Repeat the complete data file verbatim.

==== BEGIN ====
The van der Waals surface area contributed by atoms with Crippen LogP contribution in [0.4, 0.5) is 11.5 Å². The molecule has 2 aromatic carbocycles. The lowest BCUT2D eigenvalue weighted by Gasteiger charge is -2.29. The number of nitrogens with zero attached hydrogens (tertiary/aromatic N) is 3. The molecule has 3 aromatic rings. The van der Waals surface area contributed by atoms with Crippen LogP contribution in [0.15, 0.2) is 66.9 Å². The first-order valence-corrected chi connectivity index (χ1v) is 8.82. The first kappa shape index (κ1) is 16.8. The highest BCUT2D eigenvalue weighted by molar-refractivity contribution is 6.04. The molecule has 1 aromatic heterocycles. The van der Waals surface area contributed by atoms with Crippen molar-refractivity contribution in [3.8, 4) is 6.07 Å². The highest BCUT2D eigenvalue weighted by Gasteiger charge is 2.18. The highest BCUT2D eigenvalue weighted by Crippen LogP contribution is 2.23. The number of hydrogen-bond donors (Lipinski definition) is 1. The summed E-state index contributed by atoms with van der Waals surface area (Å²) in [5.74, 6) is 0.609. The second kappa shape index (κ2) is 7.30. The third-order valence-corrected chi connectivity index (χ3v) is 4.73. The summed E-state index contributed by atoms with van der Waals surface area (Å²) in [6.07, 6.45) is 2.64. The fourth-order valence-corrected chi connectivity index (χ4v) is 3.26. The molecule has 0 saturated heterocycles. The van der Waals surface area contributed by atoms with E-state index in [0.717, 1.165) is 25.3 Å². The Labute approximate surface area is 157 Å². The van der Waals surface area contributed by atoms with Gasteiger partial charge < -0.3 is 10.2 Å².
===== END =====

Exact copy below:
The van der Waals surface area contributed by atoms with Crippen LogP contribution in [0.4, 0.5) is 11.5 Å². The molecule has 2 aromatic carbocycles. The lowest BCUT2D eigenvalue weighted by Gasteiger charge is -2.29. The number of nitrogens with zero attached hydrogens (tertiary/aromatic N) is 3. The molecule has 3 aromatic rings. The van der Waals surface area contributed by atoms with Crippen LogP contribution in [0.15, 0.2) is 66.9 Å². The first-order valence-corrected chi connectivity index (χ1v) is 8.82. The first kappa shape index (κ1) is 16.8. The highest BCUT2D eigenvalue weighted by molar-refractivity contribution is 6.04. The molecule has 1 aromatic heterocycles. The van der Waals surface area contributed by atoms with Crippen molar-refractivity contribution in [3.8, 4) is 6.07 Å². The highest BCUT2D eigenvalue weighted by Gasteiger charge is 2.18. The highest BCUT2D eigenvalue weighted by Crippen LogP contribution is 2.23. The number of hydrogen-bond donors (Lipinski definition) is 1. The summed E-state index contributed by atoms with van der Waals surface area (Å²) in [5.74, 6) is 0.609. The second kappa shape index (κ2) is 7.30. The third-order valence-corrected chi connectivity index (χ3v) is 4.73. The summed E-state index contributed by atoms with van der Waals surface area (Å²) in [6.07, 6.45) is 2.64. The fourth-order valence-corrected chi connectivity index (χ4v) is 3.26. The molecule has 0 saturated heterocycles. The van der Waals surface area contributed by atoms with E-state index in [0.717, 1.165) is 25.3 Å². The Labute approximate surface area is 157 Å². The van der Waals surface area contributed by atoms with Gasteiger partial charge < -0.3 is 10.2 Å².